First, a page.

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tom kalchik assoc director msu product center n.
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Are You Ready to Take the Plunge? PowerPoint Presentation
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Are You Ready to Take the Plunge?

Are You Ready to Take the Plunge?

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Are You Ready to Take the Plunge?

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  1. Tom Kalchik, Assoc. Director MSU Product Center Are You Ready to Take the Plunge?

  2. The “Plunge?” • Creating CUSTOMER VALUE • All products/service must create this! • It is the key to uniqueness, marketability, and profit! • Through DIFFERENTIATION • Being different to the point of unique. • Differentiation: leads to the uniqueness that creates customer value.

  3. Differentiated Products:The Means to Value-added • Creating customer value and competing against others based on increasing the bundle of benefits rather than decreasing the price. • Alternative Names for Value-added • PRODUCT AGRICULTURE • CONSUMER-RESPONSIVE AGRICULTURE

  4. Creating Differentiation Means Source

  5. How does this apply to niche markets? • Can’t be all things to all people • Need to focus • Need to know your customer • Direct? • Channel? • Ultimate?

  6. Production Strategy Differentiation Lower Cost Broad Target Cost Leadership Differentiation Customer Scope Narrow Target Cost Focus Differentiation Focus Source: Michael Porter, “Competitive Advantage”

  7. But will you be able to swim? • Time • Money: Financial Capital • Technology • Property, Plant, & Equipment • Intellectual Property • For production, marketing, & distribution • People: Employees and Advisors

  8. Why a Business Plan? • You cannot supply all the resources yourself! You need others! • Others must thus be convinced that your innovative idea is unique, marketable, and profitable. • A plan is your sales brochure for them. • The plan is essential to your knowing what you need and when!

  9. The Challenge You Face • To systematically turn a business or product idea into a real start-up or launch. • Desire often overwhelms reason. • The glory of the idea • “Build it and they will come.” • “Everyone will want it.” • “It’s the greatest thing since sliced bread.” • Missing the logical flow of development • Operational detail before concept/strategy development • Production before marketing • No consideration of the real return potential

  10. The Intuition about Process • First, can you tell a plausible “fairy tale” about the idea of the venture? • Market/customer driven • Internally consistent and appealing • Then, can you reasonably make a profit from the venture if everything goes well? • Finally, can you “prove” to yourself and to others the venture’s potential to work (feasibility)?

  11. So What’s in a Business Plan? • Executive Summary • Mission Statement, History, & Objectives • Business Organization/Operations • Marketing Plan • Management/Human Resources • Financial Plan • Supporting Documents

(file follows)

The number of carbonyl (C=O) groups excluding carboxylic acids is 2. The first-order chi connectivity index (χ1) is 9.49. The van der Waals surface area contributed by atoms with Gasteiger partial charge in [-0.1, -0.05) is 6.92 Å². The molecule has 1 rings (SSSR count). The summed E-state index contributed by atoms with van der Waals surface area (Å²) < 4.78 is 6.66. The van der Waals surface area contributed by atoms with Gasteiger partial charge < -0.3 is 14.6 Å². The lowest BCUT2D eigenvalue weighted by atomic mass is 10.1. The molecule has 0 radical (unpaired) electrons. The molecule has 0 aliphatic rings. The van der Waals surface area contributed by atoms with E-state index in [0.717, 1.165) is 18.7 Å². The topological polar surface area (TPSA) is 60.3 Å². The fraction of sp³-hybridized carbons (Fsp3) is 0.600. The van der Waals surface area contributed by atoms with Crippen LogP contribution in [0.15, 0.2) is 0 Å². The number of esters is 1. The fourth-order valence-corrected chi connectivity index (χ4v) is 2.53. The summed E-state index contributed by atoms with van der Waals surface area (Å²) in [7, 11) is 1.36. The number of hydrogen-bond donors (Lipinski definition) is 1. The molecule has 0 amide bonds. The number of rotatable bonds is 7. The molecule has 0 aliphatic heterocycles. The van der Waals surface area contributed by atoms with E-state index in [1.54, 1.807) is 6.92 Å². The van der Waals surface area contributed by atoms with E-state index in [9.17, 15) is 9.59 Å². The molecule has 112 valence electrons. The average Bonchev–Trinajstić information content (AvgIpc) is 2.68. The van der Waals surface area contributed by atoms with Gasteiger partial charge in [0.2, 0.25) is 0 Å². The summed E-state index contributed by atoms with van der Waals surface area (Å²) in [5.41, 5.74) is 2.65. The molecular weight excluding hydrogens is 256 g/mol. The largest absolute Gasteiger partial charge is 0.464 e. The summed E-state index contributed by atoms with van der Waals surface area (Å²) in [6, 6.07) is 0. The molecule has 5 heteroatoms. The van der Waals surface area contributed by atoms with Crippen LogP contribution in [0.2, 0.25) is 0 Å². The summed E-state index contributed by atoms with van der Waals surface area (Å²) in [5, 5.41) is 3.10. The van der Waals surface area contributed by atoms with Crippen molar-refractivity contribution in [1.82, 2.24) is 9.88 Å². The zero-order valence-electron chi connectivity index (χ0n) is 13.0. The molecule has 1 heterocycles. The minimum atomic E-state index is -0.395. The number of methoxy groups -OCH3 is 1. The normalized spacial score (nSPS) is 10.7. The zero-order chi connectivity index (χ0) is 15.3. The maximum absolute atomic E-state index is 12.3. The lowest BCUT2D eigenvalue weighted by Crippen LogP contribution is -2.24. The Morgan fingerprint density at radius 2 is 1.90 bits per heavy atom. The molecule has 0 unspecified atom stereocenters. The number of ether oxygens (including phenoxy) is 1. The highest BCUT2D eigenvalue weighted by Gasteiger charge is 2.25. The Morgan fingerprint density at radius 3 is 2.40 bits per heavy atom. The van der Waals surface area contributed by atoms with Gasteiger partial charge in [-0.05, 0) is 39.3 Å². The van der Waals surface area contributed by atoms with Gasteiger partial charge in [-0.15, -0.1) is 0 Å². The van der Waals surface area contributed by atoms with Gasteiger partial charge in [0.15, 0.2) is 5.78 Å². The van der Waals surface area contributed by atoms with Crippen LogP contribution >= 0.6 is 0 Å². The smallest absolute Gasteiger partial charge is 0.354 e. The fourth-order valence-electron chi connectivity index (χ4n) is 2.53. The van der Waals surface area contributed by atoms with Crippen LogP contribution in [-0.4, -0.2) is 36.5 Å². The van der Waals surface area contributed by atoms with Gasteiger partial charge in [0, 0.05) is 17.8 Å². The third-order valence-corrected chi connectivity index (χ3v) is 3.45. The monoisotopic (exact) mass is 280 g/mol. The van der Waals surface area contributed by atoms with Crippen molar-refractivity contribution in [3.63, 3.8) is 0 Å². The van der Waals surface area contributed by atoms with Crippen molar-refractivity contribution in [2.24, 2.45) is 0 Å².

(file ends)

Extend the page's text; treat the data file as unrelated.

12. Mission, History and Objectives • General description of the business • Mission and vision • History • Keys to success • Goals and objectives

  13. Organization/Operations • Business structure • Location • Plans for production/operations • Critical resource needs

  14. Marketing Plan • Market research • Environment and industry analysis • Target markets • Competition • Marketing Mix • Product, Place, Promotion, Price

  15. Management/Human Resources • Organizational chart with planned positions and numbers • Critical job descriptions • Resumes of principals

  16. Financial Plan • Personal financial statements & needs • Costs of start-up, production, marketing, distribution, etc. • Sources and uses of proceeds • Pro forma profit/loss, balance sheet, & cash flow • Breakeven and related financial analyses

  17. Supporting Documents • Appendices detailing assumptions and supporting analyses • Letters of intent from suppliers, customers, and other critical partners • Legal documents • Anything else that might increase the chances of making the venture successful.

  18. Is All This Really Necessary? • The process can be made simpler or more complex depending on: • How big the venture needs to be • Out of your garage vs. millions of $ in assets • Whether you’re building a new business or expanding an existing one • The ability to experiment as you plan • How risky the venture really is

  19. Conclusions • Customer value is created through differentiation • There are means to create differentiation and sources for the bundle of benefits • Niche markets require focus on either cost or differentiation • There are degrees of niche markets

  20. Conclusions • New venture ideas can be worked through a reasoned process: • Concept Definition • Initial Business Plan • Detailed Business Plan • The goal is to analyze, develop and empower within a process that matches level of investment with quality of idea.

  21. Conclusions • The Business or Product Plan brings together: • The innovative idea • Documentation of the entrepreneurial drive • The detailed analysis of and need for resources • Without a plan the venture won’t go. • With a plan, the venture is still not a sure thing!

  22. Resources • MSU Product Center: • www.aec.msu.edu/product • www.aec.msu.edu/product/counselor_alpha.htm • NxLeveL: • www.nxlevel.org • MI SBTDC: • www.misbtdc.org/ • Purdue AICC for on-line business plan: • www.agecon.purdue.edu/planner/